While I was growing up, mini meatballs were the stars of the appetizer table at all our family get togethers. And let me tell you, my family excelled in hors d’oeuvres before anyone knew how to spell those two words. (It only took me a minor in French to get it right.)
Those meatballs never varied: they arrived at the party in my aunt Anne’s harvest gold chafing dish wading in a molasses-colored sauce that was sweet and vinegary as ketchup and sticky. Games of hide-and-seek and dress up were oft interrupted for side trips to the buffet table to stab a few of those babies on a toothpick. By the time supper rolled around, we kids were too stuffed to eat anything more.
I went for years and years without thinking about meatballs, but having 30 pounds of ground beef in your freezer has a funny way of shaping your thoughts. Cece regularly asks for spaghetti and meatballs for dinner. (And I can accommodate her, confident that this ground beef is nothing but nice, lean trim–no fillers of any kinds, including that hotly debated pink one–traceable to a single animal.)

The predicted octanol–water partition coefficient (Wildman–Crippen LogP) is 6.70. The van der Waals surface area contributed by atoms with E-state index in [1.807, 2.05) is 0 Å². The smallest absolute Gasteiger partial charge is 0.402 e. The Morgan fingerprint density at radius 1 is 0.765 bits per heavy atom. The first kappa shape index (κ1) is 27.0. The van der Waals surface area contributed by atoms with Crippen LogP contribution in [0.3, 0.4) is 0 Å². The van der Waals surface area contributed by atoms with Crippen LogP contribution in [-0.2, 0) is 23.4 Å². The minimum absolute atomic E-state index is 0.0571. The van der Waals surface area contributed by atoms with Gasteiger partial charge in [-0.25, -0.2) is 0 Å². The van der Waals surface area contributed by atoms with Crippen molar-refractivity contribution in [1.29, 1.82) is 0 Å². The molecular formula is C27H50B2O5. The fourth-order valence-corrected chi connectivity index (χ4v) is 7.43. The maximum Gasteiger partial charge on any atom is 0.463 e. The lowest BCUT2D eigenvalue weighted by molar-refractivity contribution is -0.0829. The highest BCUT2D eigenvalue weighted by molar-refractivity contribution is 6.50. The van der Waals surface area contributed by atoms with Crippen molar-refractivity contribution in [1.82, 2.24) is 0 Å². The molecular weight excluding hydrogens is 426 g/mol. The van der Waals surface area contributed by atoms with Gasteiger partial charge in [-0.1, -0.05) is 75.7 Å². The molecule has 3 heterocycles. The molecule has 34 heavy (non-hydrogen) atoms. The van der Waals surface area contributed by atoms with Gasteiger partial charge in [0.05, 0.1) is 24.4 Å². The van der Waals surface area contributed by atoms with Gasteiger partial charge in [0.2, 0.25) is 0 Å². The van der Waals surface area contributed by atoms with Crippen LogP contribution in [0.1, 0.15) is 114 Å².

What keeps me interested in meatball making is all the things you can mix into your mixture. I experimented with all kinds of ingredients while recipe testing for my cookbook. Most, like bulgur, ricotta, and rice worked great. Tofu? Not so much. It had a weird spongy texture and the recipe didn’t make the cut.
Endlessly enamored of Thai food, I recently swayed my mixture to that region and served skewers of meatballs over rice noodles. Next time, I’m going Middle Eastern and flavoring them with sumac to serve over a pile of couscous.
No matter the flavors, I always make them little. That way, they’re pretty much irresistible to anyone at any age.